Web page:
Religion in the Netherlands

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Religion in the Netherlands (2005)[1]

  Irreligious (51.3%)
  Roman Catholicism (24.6%)
  Protestantism (14.8%)
  Islam (5.8%)
  Hinduism (1.4%)
  Buddhism (1.2%)
  Other Unspecified (0.9%)

Religion in the Netherlands was predominantly Christian until late into the 20th century. Although religious diversity remains, there has been a decline of religious adherence. The Netherlands is one of the most secular countries in Western Europe, with only 39% being religiously affiliated (31% for those aged under 35), and fewer than 5,6% visiting church regularly (meaning once or more per month) in 2010. Religion is in the Netherlands generally considered a personal matter which is not supposed to be propagated in public.[2]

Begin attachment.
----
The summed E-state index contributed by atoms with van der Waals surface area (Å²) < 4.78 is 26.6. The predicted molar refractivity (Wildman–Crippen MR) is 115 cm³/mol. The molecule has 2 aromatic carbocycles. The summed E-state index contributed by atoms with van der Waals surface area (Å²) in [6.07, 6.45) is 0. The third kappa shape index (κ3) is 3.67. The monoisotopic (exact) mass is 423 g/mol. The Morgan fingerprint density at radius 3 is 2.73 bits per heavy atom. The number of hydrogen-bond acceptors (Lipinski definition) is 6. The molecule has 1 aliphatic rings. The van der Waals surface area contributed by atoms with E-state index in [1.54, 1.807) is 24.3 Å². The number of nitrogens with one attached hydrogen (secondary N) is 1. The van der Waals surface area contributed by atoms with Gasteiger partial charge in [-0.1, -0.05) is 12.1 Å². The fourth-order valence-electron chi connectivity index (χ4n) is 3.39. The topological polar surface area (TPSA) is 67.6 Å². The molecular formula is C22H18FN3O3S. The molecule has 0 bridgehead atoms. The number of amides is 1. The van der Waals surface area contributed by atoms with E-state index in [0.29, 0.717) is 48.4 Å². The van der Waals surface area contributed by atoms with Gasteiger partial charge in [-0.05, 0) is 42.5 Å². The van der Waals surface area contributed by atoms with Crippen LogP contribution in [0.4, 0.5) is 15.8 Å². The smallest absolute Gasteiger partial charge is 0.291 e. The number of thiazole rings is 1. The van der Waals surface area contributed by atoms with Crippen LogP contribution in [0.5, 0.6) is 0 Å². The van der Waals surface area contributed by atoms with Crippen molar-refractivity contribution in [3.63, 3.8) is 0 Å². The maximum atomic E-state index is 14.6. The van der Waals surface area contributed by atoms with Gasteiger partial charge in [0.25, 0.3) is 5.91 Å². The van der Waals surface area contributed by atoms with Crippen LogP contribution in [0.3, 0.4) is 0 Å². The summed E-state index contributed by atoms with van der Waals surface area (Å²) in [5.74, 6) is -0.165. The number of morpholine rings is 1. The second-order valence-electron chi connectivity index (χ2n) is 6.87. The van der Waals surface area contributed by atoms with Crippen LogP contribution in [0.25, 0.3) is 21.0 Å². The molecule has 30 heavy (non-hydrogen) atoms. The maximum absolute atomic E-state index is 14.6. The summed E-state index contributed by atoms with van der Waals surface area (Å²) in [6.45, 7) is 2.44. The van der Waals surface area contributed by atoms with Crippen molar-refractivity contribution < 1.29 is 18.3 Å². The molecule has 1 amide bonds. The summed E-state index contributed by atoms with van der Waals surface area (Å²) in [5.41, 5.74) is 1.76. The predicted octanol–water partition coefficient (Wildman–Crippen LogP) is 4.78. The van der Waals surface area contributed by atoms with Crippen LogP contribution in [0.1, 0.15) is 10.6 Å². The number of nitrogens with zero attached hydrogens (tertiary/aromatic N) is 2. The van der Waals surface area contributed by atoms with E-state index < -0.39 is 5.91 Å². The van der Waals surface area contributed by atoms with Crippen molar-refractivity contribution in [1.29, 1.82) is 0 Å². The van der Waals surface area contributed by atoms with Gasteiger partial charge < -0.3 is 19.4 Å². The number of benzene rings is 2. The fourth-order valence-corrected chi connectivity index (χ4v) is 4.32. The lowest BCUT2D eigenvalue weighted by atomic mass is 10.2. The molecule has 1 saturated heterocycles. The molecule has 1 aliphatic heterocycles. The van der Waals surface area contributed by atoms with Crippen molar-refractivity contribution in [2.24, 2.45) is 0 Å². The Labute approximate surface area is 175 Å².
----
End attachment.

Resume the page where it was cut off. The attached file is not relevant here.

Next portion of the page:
In 2010 the Dutch population was made up of 16,615,000 people. Among these 24.6% (4.1 million) were Roman Catholics, 14.8% (2.5 million) were Protestants (of these 2.25 million or 13.5% were Reformed and Lutherans, 230,000 or 1.3% were other Protestants), 0.7% (130,000) were other Christians, Orthodox, Jehovah's Witnesses and others, 5% (907,000) were Muslims, 1.0% (170,000) were Buddhists, 0.9% (150,000) were Hindus. 8,527,000 people or 51.3% of the population were mostly non religious, and 1.2% were followers of other religions.

The SCP expects the number of non-affiliated Dutch to be at 72% in 2020.[3]

History[edit]